Mike Love: That’s what the search was always. My cousin Brian (Wilson) and I would have different people sing with us over the years before we formed the Beach Boys. When Brian and I started singing together, Carl (Wilson) was so young; he didn’t really want to have much to do it with it. Eventually he did, of course. He had the beautiful voice and blends, and Alan Jardine came along and he fit right in. He could not only sing the note, but he could harmonize and blend with us real well. So it was Brian on top, and then Al, and then Carl and myself. That was the four parts.
And then Brian and I co-wrote a bunch of songs in the early and mid-60s, up through including Good Vibrations, which was the biggest hit we had in the ‘60s, which is only equaled by Kokomo in 1988, which I co-wrote with John Phillips and Terry Melcher. And because Brian and I co-wrote those songs, you’ll find that I sing lead on so many of them. Because you’re sitting at the piano and we come up with a story or Brian might have a melody or I come up with a hook, or he’d do the chord progressions or come up with the harmonies, but because we’re working it out at the piano and with my vocal range, that’s how it evolved with me being lead singer on so many of those songs. All the surfing songs, all the car songs…California Girls, etc. Good Vibrations, I came up with the chorus, ‘I’m pickin’ up good vibrations’, and Cousin Carl, Brian’s brother, sang the verses. So it was a true collaboration with Brian.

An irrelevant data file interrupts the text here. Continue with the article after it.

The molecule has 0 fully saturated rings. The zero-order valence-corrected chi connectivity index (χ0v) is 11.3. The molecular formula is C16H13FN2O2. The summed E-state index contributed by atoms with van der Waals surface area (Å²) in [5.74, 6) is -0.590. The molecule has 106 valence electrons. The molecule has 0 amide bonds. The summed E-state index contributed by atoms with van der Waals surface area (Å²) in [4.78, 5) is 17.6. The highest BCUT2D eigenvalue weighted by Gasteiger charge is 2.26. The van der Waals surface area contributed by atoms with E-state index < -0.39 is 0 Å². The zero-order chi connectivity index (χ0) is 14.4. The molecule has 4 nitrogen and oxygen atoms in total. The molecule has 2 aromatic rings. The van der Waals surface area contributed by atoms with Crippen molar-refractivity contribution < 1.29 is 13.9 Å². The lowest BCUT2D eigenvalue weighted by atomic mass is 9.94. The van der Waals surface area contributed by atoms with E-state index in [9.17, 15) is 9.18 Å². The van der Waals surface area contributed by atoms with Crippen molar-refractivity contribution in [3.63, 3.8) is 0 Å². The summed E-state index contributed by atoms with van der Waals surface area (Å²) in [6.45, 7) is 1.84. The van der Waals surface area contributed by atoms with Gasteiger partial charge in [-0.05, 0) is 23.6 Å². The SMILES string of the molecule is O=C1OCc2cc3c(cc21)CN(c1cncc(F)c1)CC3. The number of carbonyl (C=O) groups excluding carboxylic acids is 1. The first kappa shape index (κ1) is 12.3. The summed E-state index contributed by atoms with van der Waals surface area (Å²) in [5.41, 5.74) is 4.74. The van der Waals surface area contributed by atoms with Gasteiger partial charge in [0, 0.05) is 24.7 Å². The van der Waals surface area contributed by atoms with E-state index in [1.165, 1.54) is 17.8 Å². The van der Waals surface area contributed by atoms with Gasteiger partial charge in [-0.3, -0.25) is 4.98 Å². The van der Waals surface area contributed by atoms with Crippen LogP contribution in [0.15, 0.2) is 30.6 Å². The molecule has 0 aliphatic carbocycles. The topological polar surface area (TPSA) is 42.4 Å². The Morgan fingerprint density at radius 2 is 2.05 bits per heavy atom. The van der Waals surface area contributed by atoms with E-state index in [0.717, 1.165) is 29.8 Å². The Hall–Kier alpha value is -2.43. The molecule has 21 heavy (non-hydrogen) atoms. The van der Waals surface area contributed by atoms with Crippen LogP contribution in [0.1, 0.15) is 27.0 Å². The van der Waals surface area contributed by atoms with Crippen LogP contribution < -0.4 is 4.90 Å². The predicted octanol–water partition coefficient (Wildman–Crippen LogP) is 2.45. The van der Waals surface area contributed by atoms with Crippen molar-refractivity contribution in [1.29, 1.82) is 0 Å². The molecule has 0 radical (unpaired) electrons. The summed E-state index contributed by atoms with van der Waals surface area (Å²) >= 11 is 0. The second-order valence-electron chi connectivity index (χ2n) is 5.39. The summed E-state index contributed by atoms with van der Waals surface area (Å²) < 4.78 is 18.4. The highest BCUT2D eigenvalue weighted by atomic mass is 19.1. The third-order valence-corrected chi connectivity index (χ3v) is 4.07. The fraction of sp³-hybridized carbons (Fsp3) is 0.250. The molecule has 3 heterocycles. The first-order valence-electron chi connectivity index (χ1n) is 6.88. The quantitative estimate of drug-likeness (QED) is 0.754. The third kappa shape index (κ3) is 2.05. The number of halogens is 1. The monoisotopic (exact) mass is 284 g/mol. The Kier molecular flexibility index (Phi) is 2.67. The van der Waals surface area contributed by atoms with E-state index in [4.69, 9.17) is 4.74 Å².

Originally when you start out, you don’t have all your own songs. The Beatles had the same thing. They did Rock and Roll Music, and so did we. That was by Chuck Berry. When a group first starts out they do a ton of covers. Then they start writing their own material and all of a sudden it’s I Wanna Hold Your Hand or Surfin’ Safari.
Andy Burns: Or Don’t Back Down!
Mike Love: Or Don’t Back Down! Or Noble Surfer and all this kind of stuff. And that’s why we do a ton of covers to this day.
Andy Burns: I have to say, on the 50th Anniversary Reunion Tour, one of the highlights for me was Don’t Back Down.
Mike Love: Wow.
Andy Burns: I thought you guys totally nailed it and for me, it was a bit of an unexpected treat to hear that in the set. There are songs that you guys play that you can’t miss out on, but it’s those unexpected ones that hit you and make you think, “I can’t believe that they’re playing this.”
Mike Love: Lately we’ve been doing Good To My Baby which just rocks. Bruce (Johnston) does Summer Means Fun. We like to mix it up a little bit. Songs like Please Let Me Wonder, Kiss Me Baby. Really beautiful songs, great arrangements, great harmonies. You see, we’re limited to the venue and the promoter. See tonight, in Montreal, there’s a place called Maddys, and they have an opening act, so they only want us to do 90 minutes. For a lot of people, 90 minutes is an eternity, but for us it’s about half of what we like to do. If we do two hours we’re just about getting there, but not really. We have so many styles and so many beautiful ballads, like The Warmth of the Sun, which we’ve been doing lately.